The Windcatchers of Yazd

And How Architects Know Next to Nothing About Climate Control

Marjan Krebelj

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A couple of years ago, I read somewhere that medical students typically learn almost nothing about nutrition, a cornerstone of health and wellbeing. I was outraged. How could this be? Now, looking at my own field, I found an analogue. In my seven years at architecture school, I don’t remember hearing anything substantial about the principles of natural heat exchange. At best, it was just a passing remark.

Photo by author

Just a disclaimer: I am not a practicing architect. I did obtain my master’s degree and worked for two years in an office as an intern. Even when I was asked back as an assistant professor, my job was to teach multimedia — video, photography, and a bit of sound — which has been my occupation for the last 15 years. So this is not a critique of mature architects working in offices, but of my years as a student in the early 2000s.

So, what did we learn? Well, for the first three years, we covered the basics. A significant portion of our time was devoted to learning drawing skills. We spent endless hours drawing and redrawing classical architecture from ancient Greece, Rome, and Egypt. I probably still know most of those proportions by heart. Another large chunk of time was dedicated to mechanics, math, physics, and structural engineering, ensuring the house would not collapse, and finally, the basics of architectural design and how to structure a functional floor plan.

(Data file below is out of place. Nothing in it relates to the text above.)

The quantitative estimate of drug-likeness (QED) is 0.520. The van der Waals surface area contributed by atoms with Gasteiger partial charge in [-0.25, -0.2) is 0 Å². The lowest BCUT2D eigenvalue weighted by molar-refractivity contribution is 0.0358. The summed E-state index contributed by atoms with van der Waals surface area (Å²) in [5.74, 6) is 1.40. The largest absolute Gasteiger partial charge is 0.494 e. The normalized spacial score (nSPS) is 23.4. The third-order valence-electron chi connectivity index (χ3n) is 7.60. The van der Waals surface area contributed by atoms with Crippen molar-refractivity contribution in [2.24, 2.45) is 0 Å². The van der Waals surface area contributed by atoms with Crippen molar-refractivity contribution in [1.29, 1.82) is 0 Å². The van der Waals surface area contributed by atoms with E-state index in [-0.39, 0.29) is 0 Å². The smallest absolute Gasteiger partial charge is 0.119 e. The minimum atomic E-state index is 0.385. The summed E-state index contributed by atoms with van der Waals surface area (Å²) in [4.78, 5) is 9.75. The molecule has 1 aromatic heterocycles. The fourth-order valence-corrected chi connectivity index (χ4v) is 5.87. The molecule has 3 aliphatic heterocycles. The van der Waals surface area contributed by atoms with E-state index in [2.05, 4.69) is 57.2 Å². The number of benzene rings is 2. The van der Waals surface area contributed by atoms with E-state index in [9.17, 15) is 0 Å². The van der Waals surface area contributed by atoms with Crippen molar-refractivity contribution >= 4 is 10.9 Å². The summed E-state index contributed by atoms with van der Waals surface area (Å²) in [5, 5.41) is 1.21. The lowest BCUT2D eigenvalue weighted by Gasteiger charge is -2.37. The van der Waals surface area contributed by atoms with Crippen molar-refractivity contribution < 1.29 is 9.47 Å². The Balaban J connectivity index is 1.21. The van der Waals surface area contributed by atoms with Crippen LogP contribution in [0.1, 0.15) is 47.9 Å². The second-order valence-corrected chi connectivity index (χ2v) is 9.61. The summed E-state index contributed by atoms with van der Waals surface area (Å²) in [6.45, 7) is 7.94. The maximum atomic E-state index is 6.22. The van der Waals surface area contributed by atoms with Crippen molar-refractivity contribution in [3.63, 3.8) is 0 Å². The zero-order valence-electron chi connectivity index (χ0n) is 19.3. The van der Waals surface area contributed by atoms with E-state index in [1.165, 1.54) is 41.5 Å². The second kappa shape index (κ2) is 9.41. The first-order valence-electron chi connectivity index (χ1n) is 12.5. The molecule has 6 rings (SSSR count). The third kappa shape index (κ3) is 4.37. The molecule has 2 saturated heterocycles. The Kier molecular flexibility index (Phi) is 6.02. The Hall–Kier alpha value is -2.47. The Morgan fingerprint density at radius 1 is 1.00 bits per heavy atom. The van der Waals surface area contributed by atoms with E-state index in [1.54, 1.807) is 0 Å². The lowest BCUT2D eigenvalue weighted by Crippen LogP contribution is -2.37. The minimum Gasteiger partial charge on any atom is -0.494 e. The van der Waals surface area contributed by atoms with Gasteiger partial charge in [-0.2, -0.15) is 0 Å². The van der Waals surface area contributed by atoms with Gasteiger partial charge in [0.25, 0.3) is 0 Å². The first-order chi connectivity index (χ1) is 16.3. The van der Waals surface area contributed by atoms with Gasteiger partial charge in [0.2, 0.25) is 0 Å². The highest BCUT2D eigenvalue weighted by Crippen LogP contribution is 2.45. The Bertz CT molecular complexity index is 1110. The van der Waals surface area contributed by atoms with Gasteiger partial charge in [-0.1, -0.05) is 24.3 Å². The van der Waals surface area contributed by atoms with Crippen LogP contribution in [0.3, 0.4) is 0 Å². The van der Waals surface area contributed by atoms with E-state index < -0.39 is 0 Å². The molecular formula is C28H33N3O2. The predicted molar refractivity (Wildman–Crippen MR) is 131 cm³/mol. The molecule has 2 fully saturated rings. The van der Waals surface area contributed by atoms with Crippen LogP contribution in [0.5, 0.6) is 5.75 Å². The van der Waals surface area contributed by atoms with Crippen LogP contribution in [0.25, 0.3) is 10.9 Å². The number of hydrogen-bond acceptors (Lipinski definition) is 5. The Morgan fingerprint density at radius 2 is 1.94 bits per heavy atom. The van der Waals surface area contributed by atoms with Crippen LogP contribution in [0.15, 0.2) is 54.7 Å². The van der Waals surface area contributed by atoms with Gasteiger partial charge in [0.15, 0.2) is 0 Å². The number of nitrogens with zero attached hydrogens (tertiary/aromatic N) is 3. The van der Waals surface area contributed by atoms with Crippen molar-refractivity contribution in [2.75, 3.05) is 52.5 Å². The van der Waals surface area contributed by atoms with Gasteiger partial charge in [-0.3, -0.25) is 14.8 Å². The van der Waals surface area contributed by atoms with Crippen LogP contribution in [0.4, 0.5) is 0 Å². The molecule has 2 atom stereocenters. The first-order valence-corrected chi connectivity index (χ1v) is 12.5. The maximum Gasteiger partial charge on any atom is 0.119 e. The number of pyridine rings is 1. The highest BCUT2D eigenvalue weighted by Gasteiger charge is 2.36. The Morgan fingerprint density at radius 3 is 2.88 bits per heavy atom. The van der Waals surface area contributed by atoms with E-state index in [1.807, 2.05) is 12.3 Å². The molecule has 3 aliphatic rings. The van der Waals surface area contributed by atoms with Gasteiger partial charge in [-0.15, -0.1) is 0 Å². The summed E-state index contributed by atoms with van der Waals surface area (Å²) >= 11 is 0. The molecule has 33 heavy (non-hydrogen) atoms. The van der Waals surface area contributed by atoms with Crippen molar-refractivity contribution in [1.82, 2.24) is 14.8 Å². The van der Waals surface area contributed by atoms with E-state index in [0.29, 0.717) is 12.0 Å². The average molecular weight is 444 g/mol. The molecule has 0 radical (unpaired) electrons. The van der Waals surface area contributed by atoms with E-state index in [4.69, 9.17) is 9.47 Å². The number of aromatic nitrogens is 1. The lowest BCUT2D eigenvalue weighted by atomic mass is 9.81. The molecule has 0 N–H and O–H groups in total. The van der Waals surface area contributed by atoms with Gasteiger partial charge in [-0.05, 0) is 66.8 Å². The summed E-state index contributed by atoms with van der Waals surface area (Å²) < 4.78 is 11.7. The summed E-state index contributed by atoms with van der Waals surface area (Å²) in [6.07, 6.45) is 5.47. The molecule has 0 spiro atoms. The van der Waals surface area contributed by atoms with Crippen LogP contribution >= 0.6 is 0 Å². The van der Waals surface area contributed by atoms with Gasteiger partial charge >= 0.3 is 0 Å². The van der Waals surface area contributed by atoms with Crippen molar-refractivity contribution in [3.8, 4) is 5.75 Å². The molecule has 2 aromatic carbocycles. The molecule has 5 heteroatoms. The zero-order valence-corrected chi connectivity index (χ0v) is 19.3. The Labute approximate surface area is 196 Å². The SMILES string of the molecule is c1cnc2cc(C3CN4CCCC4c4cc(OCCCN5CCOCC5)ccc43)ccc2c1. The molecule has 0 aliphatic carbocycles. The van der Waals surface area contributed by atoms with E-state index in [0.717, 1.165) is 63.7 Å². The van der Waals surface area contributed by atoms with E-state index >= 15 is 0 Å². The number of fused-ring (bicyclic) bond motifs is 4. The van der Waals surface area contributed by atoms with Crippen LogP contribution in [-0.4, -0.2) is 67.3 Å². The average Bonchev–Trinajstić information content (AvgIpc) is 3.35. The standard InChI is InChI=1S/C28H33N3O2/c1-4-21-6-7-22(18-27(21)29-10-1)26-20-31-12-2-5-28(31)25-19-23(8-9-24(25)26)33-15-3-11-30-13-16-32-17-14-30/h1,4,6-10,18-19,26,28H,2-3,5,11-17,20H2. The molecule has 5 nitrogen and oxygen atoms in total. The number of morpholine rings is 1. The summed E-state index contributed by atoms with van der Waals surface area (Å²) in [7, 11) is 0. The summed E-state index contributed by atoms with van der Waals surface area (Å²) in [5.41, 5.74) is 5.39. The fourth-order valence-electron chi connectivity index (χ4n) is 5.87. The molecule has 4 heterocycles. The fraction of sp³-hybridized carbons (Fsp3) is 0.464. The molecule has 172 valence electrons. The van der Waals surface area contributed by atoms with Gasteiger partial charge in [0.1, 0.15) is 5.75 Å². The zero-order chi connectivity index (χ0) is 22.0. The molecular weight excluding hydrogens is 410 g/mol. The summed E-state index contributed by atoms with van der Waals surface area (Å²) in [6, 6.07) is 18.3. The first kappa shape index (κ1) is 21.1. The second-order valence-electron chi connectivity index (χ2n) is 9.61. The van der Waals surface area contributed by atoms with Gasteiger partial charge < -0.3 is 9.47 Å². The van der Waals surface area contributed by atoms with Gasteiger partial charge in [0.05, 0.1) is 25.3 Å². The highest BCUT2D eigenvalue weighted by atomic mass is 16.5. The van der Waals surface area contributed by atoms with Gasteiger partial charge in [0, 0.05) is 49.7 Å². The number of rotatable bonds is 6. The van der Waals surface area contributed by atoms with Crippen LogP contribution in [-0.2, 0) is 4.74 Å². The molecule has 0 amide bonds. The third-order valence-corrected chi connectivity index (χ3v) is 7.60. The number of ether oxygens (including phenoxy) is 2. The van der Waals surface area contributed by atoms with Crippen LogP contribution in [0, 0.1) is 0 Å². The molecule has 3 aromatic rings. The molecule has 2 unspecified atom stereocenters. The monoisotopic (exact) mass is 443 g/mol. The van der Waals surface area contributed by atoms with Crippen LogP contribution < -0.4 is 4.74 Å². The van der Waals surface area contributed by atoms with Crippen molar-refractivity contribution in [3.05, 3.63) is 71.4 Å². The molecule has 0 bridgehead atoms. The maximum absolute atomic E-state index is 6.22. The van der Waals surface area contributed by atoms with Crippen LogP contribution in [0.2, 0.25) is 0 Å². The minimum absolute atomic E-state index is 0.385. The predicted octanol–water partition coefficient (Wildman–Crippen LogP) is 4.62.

In later years, more sophisticated subjects appeared, and we did have a whole compulsory course dedicated to the thermodynamics of a building and an optional special course for ecological (meaning passive) housing, which I remember taking. Sadly, when I think about it now, both of these courses focused on high-tech solutions.

In thermodynamics, we learned about heat pumps, radiators, oil consumption, electrical ventilations, moisture control, mechanical shading of windows, and so on. The course on passive housing went a bit further; it also introduced insulation layering, air-tight doors and windows, and so on. There, we had to design our own house using all these fancy products. I remember most of us being shocked at how much these products cost.

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Marjan Krebelj

Once an architect, now a freelance photographer/filmmaker with passion for words.